The UK government intends to replace the Human Rights Act with a new ‘British bill of rights’. However, any change to existing human rights law promises to be a complex and difficult project. On March 7 Dr Jeff King, Senior Lecturer at UCL Faculty of Law, explored the current state of play and considered the past, present and future of the HRA. Laëtitia Nakache reports.
After the 2015 general election David Cameron said that the repeal of Human Rights Act (HRA) would be brought forward rapidly. The Conservative party had pledged in their 2015 manifesto to abolish the HRA and replace it with a British bill of rights, in order to ‘break the formal link between British courts and the European Court of Human Rights, and make our [the UK] Supreme Court the ultimate arbiter of human rights matters in the UK.’ Since then the government’s plan to scrap the HRA has been delayed a number of times, with the consultation on the proposed British bill of rights now not expected to be published until after the EU referendum. In this political climate, Dr Jeff King came to the Constitution Unit on March 7 to discuss the past, present and future of human rights law in the UK.
The past: genesis, aims and impact of the HRA
The United Kingdom acceded to the European Convention of Human Rights (ECHR) in March 1951. Though it was obliged under Article 46 to give effect to judgments of the European Court of Human Rights (ECtHR), it was not until the 1960s that British citizens were able to bring claims in the Strasbourg court. Since then, the evolution of the UK law has been influenced by the Strasbourg jurisprudence and by 1998 a broad political consensus existed that UK involvement in the Strasbourg system was politically desirable.
The HRA received royal assent in November 1998, and (mostly) came into force in October 2000. It was introduced for the stated purpose of securing better enforcement of ECHR rights within UK law. The HRA incorporated into UK law the rights contained in the ECHR and made a remedy for breach of Convention rights available in the UK courts, without the need to go to the ECtHR. Many supporters of the Act also viewed it as a mechanism for plugging gaps in the UK’s hitherto rather limited, mostly common law-based, system of rights protection.
The HRA was meant to compensate for two unjust state of affairs. Firstly, there were serious procedural problems for the citizens in the UK. ‘It [took] on average five years to get an action into the European Court of Human Rights once all domestic remedies have been exhausted; and it [costed] an average of £30,000. Bringing these rights home will mean that the British people will be able to argue for their rights in the British courts – without this inordinate delay and cost.’ (Home Office, Rights Brought Home: The Human Rights Bill). Secondly, there was a belief that allowing UK judges to apply the Convention would introduce a culture of rights in the UK.
Dr. King argued that the academic debate regarding the impact of the HRA is generally between three different groups. The first thinks that it has had no real impact; the second group considers that it is a regrettable departure from constitutional orthodoxy — a retreat from the idea that parliament should be sovereign; the third group, which is the most dominant view, thinks that the HRA is not perfect or revolutionary but has had some positive impact and is a worthwhile if not substantial improvement of the legal protection of human rights in the UK.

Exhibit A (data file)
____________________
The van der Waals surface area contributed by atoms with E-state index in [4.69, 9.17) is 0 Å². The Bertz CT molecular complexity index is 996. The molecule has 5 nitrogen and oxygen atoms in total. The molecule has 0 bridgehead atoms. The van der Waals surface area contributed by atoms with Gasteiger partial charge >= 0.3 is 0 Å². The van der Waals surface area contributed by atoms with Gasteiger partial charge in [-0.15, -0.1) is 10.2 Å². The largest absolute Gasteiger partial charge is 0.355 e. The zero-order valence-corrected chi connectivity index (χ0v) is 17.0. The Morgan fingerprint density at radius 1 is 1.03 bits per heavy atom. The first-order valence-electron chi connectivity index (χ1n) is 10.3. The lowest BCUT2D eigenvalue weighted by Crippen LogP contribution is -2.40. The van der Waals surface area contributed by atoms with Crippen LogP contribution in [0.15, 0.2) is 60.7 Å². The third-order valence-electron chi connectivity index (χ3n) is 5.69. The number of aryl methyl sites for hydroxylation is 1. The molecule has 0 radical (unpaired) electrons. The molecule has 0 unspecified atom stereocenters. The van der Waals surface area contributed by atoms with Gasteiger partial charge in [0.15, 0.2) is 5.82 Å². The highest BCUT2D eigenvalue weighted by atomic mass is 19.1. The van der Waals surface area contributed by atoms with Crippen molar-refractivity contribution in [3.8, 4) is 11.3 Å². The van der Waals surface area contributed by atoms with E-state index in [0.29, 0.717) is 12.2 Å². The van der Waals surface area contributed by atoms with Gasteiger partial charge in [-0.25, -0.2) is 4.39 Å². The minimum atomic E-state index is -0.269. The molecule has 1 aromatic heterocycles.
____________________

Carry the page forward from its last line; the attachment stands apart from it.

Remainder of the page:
To understand the impact of the HRA on government and administration, Dr King referred to the report of the Human Rights Inquiry, conducted by the Equality and Human Rights Commission and published in June 2009. This study underlines that ‘engagement with human rights has clear benefits for public services’. It assesses that the HRA has been taken seriously by the administration, including the NHS and the police force for example. While the results may be disputed, no empirical study of comparable or even any modest scope has suggested otherwise.
Dr King argued that the HRA has had slightly ambiguous consequences for UK courts. When the HRA had been passed, the first concern was that the UK courts would be swamped by cases. Evidence points in varying directions here. According to Varda Bondy’s early study, The Impact of the Human Rights Act on Judicial review : An empirical Study, ‘there is little evidence that the introduction of the Human Rights Act has led to a significant increase in the use of the judicial review’ .In fact the HRA has not led to a major increase in judicial review success as it is most often being used to supplement established grounds for judicial review in cases that would have been pursued in any event prior to the introduction of the HRA. Adding important nuance to this conclusion, in The Impact of the Human Rights Act on the House of Lords, Sangeeta Shah and Thomas Poole underlined the low win rate for human rights cases. Only one in three of these cases win in the House of Lords (today, the Supreme Court). ‘It seems that while the Lords are more willing to hear human rights cases than other types of case, they are more inclined to dismiss them than the other cases they hear’. Yet the data presented by Shah and Poole show that the caseload of the Supreme Court has shifted substantially towards hearing human rights cases in the first ten years of its introduction.
From a different perspective, the impact of the HRA regime of judicial rights review on parliament has been fairly light. If we look at the number of declarations of incompatibility, the rate is quite low in the UK in comparison to France, Canada or Germany.
This means that parliamentary business is disrupted very infrequently by the need to respond to judicially declarations of incompatibility under the HRA. The major disruption occurred after the famous Belmarsh Prisoners case (A and others v Secretary of State for the Home Deparatment  UKHL 56) which led to the introduction of the Prevention of Terrorism Act 2005 in short order. The main complaint in parliament at the time was that it was unduly rushed through. As to substance, King argues that most changes created by judicial review of legislation under section 4 have been considered low profile in parliament. There have been very few references to the decisions of the UK courts under the Human Rights Act 1998 (a quite different attitude prevails vis a vis the Strasbourg Court).